January 26, 2017

The Queen is Never Early: Logan Screens a Queer Cult Gem


In Lipstick City, Chicago drag royalty Shea Couleé plays a wronged woman bent on revenge. Queens of color feature prominently in her film, a clubby, fast-paced visual romp.

Shea Couleé and Open TV

Last Friday, the Logan Center held a screening of the elusive 1968 documentary The Queen, followed by the experimental 2016 digital short film “Lipstick City.” In attendance were Shea Couleé, a notable contemporary Chicago drag queen and the writer-star of “Lipstick City,” and Marlow La Fantastique, a Chicago drag queen from the ’50s and ’60s who features as the contestant Miss Chicago in The Queen. After the screenings, Shea gave a wonderful and excellently received lip-sync performance of Janelle Monáe and Erykah Badu’s “Q.U.E.E.N.,” which was followed by a Q&A session with the speakers. Nicole Morse curated the event as part of the Film Studies Center’s Graduate Student Curatorial Program.

A well-known artifact in drag culture, The Queen has remained invisible to the public eye. Until very recently, the film only existed on two 35mm copies. Despite this inaccessibility, The Queen has persisted over the years as a sort of legend of the drag culture of yesteryear, surviving in short iconic clips and memetic quotes floating around in queer media; during the Q&A session, Shea told Marlow she frequently references the scene where Crystal Labeija shouts, “I don’t say she’s not beautiful, but she wasn’t looking beautiful tonight!” Distribution efforts in 2014 resulted in the first DVD copies of the film legally authorized for the public, allowing for Friday’s screening to take place.

Directed by Frank Simon, The Queen provides an unparalleled look at the Miss All-American Camp Beauty Pageant, a “female impersonation contest where gay men compete—complete with swimsuit, eveningwear, and talent portions. The camerawork is never direct or confrontational, inviting us backstage as voyeurs, gazing intimately at making-up, drama, and conflict. A clandestine queer culture becomes incredibly immediate—a few audience members could be heard applauding when Marlow La Fantastique took the stage as one of the top five queens.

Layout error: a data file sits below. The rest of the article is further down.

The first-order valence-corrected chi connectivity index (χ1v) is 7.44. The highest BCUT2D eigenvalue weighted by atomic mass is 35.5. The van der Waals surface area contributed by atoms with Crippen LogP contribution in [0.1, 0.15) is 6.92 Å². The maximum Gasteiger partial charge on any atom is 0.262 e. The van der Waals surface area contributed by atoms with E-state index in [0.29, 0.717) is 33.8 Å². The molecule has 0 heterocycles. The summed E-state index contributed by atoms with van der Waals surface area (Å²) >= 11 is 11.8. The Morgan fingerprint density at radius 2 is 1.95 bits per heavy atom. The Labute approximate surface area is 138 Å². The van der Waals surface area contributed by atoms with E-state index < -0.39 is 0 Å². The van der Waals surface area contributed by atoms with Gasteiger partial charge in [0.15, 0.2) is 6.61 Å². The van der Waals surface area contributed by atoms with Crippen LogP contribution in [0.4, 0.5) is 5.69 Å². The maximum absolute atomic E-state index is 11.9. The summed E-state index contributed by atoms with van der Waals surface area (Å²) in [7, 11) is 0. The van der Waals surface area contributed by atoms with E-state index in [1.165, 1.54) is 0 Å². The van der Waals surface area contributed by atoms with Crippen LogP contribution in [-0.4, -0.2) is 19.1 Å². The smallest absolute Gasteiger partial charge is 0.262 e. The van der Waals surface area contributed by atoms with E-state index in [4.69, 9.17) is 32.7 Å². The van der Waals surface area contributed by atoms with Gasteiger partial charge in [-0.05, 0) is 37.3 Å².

Underpinning the experience of the film—and the general conversation of the evening—is a critical exploration of how people of color carved spaces in drag culture, as well as the roles their presences played in the dynamic of this underground scene. In a lengthy scene, Crystal Labeija, a black queen competing as Miss Manhattan, rails against the competition for crowning Miss Harlow—a young white competitor—despite her obvious inexperience and lack of polish. “You know she didn’t deserve it,” Crystal hisses. “She doesn’t equal me—look at her makeup! It’s terrible!” The camera flashes to Harlow, downcast, wearing neither nails nor earrings. 

Crystal’s diatribe is not without a very real social context. Even in the hospitable world of drag culture, many queens of color have historically felt excluded, unfairly treated, and even attacked, both by the public and by their fellow queens. With this experience in mind, Shea Coulée went about creating “Lipstick City” with an experimental narrative structure that places her and fellow queens of color at its center. In one scene, Shea’s character must enlist the aid of Chic, an underground ringleader played by Korean queen and RuPaul’s Drag Race finalist Kim Chi, to teach her unfaithful husband a lesson. Produced with splashy colors, vibrant sounds, and truly sickening looks, “Lipstick City” is an incredible 10-minute short film that attests to the promise of diversity in queer culture.